As the analytical data of the organic acid content was used for PCA, the first two principal components accounted for 59.767% of the total variance, and the juice samples were clustered into seven groups according to fruit species, even though several apple, pear, and peach juice samples were misclassified or partly overlapped in the score plots (Figure 1(c)). By comparing Figure 1(c) with Figure 1(a), a better separation of seven groups was obtained with sugar composition than with organic acid composition. Interestingly, the separation of different species of fruit juice was improved by adding the data of malic/citric into the dataset of the organic acid content for PCA. As shown in Figure 1(d), only some peach juice samples were misclassified in the pear juice group in the score plots when the data of the organic acid content combined with malic/citric were used for PCA, suggesting that malic/citric might be an important index for differentiation and authentication of juices of apple, pear, peach, grape, strawberry, blueberry, and sweet cherry.

In addition, the combination of sugar and organic acid composition was used as analytical data for PCA. Results showed that all the seven groups of fruit juice samples were separated distinctly in the score plots, indicating a satisfactory differentiation of these fruit juices according to species (Figure 1(e)). As compared with other datasets, the combination of sugar and organic acid composition resulted in a more distinct recognizing pattern for the differentiation of these seven species of fruit juice.

3.4. Supervised Classification of Fruit Juices by Linear Discriminant Analysis

With the aim to classify the fruit juice samples according to the species they belong to, the most popular supervised classification method, linear discriminant analysis (LDA), was performed based on the analytical data of sugar and/or organic acid composition obtained from all the 85 juice samples.

As shown in Figure 2 and Table 3, the combination of sugar and organic acid composition gave a satisfactory classification of the 85 fruit juice samples according to species, with a 100% correct classification rate for both the original and the cross-validation method. The worst classification was obtained when the data of the organic acid content were used for LDA, with a correct classification rate of 95.3% for the original and 94.1% for the cross-validation method. However, the correct classification rate was improved to 100% for the original and 98.8% for the cross-validation method, respectively, when the data of malic/citric were added into the dataset of predictors, in which only one apple juice sample was misclassified in the peach juice group. These results are consistent with those of PCA, which confirms the important role of malic/citric for differentiation and authentication of juices of these seven species of fruit juice. As the data of sugar composition were subjected to LDA, the correct classification rate for the original and the cross-validation method achieved 98.8%, in which only one apple juice sample was misclassified in the strawberry juice group. These results indicate that the combination of sugar and organic acid composition is superior to other datasets which comprise sugar or organic acid composition alone. The combination of different datasets (two or three of conventional quality parameters, volatile compounds, and minerals) for LDA was also performed in differentiation of cherries according to the cultivar, and a more excellent separation of cultivars was achieved as compared with those using an individual dataset of conventional quality parameters, volatile compounds, or minerals [40].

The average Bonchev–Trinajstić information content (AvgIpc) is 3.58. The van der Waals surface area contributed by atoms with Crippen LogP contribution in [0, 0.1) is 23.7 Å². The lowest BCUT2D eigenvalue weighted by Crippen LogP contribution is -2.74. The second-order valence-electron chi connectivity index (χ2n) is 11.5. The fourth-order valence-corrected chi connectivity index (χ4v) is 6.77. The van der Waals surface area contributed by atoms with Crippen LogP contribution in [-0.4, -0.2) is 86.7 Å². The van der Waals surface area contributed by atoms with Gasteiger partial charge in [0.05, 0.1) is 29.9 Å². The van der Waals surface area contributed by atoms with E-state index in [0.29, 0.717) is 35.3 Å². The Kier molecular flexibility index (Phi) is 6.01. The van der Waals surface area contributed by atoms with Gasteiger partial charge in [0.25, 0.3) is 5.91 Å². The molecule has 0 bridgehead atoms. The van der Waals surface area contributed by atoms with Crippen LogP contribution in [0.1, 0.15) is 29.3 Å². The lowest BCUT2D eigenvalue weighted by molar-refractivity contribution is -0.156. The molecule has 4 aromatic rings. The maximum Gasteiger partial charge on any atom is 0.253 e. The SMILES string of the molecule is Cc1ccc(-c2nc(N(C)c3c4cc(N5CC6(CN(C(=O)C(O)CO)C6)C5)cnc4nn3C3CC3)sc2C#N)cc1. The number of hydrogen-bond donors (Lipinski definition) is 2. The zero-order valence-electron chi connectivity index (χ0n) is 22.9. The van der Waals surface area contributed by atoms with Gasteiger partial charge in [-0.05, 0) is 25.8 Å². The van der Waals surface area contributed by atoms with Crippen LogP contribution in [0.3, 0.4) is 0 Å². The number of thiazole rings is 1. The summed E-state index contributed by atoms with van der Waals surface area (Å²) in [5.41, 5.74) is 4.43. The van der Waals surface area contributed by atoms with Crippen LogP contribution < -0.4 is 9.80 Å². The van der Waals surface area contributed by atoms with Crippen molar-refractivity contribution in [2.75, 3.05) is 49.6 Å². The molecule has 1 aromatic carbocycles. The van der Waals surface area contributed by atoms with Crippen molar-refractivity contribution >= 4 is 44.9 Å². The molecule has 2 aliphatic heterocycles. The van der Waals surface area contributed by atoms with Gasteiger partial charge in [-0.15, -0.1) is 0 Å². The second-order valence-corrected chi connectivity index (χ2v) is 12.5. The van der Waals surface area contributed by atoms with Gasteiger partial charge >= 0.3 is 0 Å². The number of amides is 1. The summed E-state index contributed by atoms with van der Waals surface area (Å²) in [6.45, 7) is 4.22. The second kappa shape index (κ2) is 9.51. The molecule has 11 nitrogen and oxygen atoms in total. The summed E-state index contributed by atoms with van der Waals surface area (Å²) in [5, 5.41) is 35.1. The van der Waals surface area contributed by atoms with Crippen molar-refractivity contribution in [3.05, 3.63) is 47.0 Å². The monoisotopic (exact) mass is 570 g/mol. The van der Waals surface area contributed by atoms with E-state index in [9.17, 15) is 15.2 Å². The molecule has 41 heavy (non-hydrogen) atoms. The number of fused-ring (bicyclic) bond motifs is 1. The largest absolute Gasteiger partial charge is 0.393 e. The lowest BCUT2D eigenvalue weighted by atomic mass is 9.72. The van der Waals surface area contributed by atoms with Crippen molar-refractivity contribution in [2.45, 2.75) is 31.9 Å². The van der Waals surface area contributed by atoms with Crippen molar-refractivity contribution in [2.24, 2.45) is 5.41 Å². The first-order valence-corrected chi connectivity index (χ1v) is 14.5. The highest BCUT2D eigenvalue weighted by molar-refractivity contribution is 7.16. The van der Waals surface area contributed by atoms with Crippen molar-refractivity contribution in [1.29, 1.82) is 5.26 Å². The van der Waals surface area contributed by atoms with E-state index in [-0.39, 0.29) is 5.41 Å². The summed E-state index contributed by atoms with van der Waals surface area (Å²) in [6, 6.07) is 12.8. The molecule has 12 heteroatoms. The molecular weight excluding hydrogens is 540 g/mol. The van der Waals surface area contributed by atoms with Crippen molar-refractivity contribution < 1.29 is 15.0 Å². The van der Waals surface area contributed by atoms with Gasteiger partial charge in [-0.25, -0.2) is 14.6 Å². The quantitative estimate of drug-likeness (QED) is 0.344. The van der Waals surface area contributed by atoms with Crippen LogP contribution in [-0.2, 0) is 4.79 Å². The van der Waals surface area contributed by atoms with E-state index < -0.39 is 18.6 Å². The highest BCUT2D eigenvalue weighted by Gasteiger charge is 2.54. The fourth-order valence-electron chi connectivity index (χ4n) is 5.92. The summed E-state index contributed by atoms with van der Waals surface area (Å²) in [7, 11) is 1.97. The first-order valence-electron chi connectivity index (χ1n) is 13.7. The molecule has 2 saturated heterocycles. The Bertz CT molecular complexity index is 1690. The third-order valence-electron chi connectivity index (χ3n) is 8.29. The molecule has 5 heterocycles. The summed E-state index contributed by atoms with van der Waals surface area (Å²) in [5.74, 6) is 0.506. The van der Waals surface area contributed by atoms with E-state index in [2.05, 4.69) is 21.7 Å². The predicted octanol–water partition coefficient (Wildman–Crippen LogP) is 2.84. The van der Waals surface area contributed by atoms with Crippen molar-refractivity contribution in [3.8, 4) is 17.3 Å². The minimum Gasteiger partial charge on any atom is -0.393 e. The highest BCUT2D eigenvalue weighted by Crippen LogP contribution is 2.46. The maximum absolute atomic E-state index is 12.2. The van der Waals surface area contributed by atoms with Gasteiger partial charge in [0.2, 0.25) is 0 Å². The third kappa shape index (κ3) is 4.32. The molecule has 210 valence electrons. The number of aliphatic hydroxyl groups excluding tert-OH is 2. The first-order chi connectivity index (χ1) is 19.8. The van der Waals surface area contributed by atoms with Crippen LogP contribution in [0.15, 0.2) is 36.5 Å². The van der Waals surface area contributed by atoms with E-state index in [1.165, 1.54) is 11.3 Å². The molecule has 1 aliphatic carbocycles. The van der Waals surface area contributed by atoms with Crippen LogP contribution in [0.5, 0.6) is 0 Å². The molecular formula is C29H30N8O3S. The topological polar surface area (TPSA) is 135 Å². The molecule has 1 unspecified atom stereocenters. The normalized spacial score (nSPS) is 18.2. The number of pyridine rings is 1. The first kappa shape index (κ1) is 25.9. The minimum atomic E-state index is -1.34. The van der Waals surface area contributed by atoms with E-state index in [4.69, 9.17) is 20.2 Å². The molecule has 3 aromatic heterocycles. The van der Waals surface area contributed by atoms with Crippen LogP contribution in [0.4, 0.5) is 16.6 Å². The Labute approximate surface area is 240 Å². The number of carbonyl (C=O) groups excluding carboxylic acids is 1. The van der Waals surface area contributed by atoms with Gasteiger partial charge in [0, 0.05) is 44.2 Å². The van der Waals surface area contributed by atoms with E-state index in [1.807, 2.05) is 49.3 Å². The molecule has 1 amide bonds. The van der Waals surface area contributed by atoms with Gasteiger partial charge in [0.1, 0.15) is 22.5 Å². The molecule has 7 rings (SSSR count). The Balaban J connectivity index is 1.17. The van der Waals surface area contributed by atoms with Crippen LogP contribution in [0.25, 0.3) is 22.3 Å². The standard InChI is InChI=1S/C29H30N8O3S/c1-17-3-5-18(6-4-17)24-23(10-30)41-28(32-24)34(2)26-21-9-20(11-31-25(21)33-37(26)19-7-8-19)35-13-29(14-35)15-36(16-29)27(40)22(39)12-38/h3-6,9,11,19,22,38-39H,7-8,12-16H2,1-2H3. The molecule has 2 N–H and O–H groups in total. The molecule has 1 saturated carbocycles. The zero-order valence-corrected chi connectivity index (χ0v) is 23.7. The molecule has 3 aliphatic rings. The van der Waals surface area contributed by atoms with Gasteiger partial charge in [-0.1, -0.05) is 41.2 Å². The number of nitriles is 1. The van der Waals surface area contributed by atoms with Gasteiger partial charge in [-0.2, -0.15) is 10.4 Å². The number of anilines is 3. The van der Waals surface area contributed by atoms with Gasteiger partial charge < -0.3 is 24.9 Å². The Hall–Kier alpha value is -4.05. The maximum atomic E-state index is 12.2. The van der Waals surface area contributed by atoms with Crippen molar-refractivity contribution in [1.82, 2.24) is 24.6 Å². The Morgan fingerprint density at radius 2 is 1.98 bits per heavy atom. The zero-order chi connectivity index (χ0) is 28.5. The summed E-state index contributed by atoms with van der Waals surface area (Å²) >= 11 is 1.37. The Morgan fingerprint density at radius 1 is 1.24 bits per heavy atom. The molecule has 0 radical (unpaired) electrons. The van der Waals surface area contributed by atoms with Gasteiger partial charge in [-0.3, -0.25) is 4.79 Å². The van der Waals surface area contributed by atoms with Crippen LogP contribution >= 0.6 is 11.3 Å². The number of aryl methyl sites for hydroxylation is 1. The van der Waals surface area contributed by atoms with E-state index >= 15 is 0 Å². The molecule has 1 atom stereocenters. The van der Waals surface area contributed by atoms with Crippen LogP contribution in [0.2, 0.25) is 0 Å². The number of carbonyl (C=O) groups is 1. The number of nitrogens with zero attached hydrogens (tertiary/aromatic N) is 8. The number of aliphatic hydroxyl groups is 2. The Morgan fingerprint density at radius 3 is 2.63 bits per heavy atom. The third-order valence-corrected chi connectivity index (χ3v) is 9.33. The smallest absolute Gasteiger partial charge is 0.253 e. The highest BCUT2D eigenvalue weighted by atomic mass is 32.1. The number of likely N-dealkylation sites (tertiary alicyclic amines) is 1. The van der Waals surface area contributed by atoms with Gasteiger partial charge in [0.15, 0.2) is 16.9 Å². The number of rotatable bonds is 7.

DatasetOriginal (%)Cross validation (%)

Sugar content98.898.8
Sugar content + Fru/Glu98.898.8
Organic acid content95.394.1
Organic acid content + malic/citric10098.8
Sugar and organic acid content100100

3.5. Discrimination of Adulteration of Higher-Cost Fruit Juices with Cheaper Alternatives by LDA

In order to assess the possibility of detecting adulteration of higher-cost fruit juices with cheaper alternatives, the soluble sugar and organic acid composition in the fruit juice blends were analyzed and subjected to LDA in combination with the data of each corresponding pure juices, and the discrimination effect of adulterate samples from each corresponding pure juice is summarized in Table 4. Except for grape juice adulterates with 20% of apple juice and pear juice, all other adulteration of sweet cherry juice, blueberry juice, raspberry juice, and grape juice with the addition of apple juice, pear juice, or peach juice could be distinguished from their corresponding pure juices. These preliminary results confirm the idea that the sugar and organic acid profiles may be a useful approach for detecting adulteration of higher-cost fruit juices with cheaper alternatives. Navarro-Pascual-Ahuir et al. [5, 6] also noted the possibility of detecting the percentages of orange and pineapple juices in binary blends with grape juice by using sugar or organic acid composition. However, the juice samples of the present research were still limited, and more other commercial fruit juices from different seasons and areas should be included in the further research.